Here’s a story with several interesting themes: an enterprising young lady, someone who doesn’t fit in with the crowd, the power of the blogosphere and of web-connected PCs, virtual communities, and the courage to speak up for peace.
It’s a nuanced, complex story. As I’m reading, I can feel my mind badgering me, begging me to let it make a snap judgement: “is she a good guy or a bad guy? Is home-schooling good or bad? Is the Internet and freedom of speech good or bad? Is this activism or propaganda?” The article raises questions as well as informs. And for me, never lived in the US, it’s a “slice-of-life” look at a part of America today. Fascinating.
Meet Ava Lowery, the Southern homeschooler whose antiwar videos get 30,000 hits a day.
I was going to attend a birthday party for Ava Lowery, a homeschooled teen activist who posts professional-quality antiwar video shorts on her website, peacetakescourage.com, from her bedroom in a small town about an hour’s drive from Montgomery. Ava, whose videos have a worldwide following thanks to the blogosphere, had decided to throw her Sweet Sixteen party on the steps of the Capitol to protest the war in Iraq.
A decade earlier, a teenage girl out of the local political mainstream might have held her tongue until she could leave Alabama. But these days the Internet provides a means out—a community of like-minded people, albeit a virtual one. Ava’s website averages 30,000 hits a day and is recommended by Michael Moore’s. It remains to be seen, however, whether such virtual, viral efforts can serve as a replacement, or even a stimulus, for face-to-face networks such as church groups or labor unions. Ava’s rally/birthday party was a small test of what Internet activism can look like on the ground. And it was a particularly ambitious test…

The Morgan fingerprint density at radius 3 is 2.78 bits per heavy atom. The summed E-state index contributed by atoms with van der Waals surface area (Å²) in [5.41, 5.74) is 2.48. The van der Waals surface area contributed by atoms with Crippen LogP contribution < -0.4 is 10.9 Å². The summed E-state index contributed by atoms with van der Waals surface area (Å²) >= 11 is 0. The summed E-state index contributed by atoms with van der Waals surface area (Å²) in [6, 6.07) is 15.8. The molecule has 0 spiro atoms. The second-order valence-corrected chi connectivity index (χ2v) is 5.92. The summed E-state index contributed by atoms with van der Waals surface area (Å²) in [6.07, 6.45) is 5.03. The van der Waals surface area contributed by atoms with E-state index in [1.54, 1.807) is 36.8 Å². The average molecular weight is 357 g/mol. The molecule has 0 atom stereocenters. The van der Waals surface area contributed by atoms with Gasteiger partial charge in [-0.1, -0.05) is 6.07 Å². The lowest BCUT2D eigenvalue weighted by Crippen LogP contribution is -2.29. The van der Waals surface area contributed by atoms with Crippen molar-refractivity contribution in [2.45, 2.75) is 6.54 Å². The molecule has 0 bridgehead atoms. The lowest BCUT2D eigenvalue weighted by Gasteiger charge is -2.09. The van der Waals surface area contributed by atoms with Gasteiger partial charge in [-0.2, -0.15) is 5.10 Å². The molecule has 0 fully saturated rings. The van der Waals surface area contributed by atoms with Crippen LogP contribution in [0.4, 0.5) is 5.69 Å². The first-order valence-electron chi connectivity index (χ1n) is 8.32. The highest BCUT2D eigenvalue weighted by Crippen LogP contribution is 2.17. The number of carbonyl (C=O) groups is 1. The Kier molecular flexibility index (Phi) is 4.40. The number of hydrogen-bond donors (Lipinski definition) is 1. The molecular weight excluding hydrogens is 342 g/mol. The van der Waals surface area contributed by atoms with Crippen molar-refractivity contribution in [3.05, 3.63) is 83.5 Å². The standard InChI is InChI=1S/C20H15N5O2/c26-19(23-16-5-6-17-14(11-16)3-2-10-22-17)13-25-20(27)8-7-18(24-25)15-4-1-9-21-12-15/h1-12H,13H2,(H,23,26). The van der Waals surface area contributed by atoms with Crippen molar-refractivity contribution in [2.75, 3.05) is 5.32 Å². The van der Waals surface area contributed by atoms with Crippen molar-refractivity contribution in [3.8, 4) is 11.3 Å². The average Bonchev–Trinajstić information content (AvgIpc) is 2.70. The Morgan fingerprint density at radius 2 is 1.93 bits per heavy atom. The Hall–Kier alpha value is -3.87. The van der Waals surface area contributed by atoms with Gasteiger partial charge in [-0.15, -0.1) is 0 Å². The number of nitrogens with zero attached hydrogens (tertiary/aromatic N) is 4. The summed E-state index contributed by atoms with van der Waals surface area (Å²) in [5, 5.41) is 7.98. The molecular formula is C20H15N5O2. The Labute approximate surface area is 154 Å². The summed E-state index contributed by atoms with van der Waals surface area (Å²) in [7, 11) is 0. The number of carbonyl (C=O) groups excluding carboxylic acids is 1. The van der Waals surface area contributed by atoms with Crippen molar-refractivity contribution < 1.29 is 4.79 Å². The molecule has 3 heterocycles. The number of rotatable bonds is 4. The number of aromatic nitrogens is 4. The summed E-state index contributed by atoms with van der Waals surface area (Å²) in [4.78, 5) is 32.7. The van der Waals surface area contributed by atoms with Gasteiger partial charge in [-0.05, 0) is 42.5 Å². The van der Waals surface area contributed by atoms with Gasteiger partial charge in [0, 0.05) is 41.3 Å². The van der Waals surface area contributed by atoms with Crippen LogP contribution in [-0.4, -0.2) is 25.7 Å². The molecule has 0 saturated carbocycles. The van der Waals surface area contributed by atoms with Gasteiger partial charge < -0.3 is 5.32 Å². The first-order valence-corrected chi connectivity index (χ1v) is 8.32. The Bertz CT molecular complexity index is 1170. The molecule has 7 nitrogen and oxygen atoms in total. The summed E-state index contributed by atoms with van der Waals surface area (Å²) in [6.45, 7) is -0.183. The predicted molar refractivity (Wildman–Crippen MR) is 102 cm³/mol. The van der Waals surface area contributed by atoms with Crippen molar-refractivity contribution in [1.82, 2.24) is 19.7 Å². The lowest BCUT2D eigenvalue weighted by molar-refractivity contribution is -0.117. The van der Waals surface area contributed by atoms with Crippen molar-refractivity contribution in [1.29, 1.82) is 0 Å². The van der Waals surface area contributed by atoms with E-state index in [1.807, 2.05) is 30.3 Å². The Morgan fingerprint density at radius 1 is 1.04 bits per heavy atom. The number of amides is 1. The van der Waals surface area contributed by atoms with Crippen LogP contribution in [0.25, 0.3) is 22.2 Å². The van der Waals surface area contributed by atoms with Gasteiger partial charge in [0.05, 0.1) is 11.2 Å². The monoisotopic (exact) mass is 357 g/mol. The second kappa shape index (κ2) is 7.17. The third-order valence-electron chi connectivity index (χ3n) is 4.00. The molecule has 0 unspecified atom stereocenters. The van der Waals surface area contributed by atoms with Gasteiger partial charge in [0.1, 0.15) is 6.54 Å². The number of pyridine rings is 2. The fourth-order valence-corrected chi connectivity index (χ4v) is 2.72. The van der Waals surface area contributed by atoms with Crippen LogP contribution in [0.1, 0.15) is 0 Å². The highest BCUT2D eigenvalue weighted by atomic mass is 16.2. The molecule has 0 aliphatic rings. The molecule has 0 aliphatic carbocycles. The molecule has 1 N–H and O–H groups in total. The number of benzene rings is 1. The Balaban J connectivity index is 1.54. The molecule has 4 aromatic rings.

As Ava’s website was linked to by high-profile sites such as CrooksandLiars and Daily Kos, its viewership grew. After Yearly Kos kicked off its 2006 convention in Las Vegas with one of Ava’s videos as a rallying cry, a New York Times editorial asked: “Could a 15-Year-Old With a Laptop Be the New Campaign Media Guru?” More recently, United for Peace and Justice solicited her to produce a video promoting its January 2007 march on Washington…If the innovation of cable news shaped the representation of the first Gulf War, then this war is partly being defined by another new form of media, one practiced by amateur diarists and commentators.
(link from DailyKos).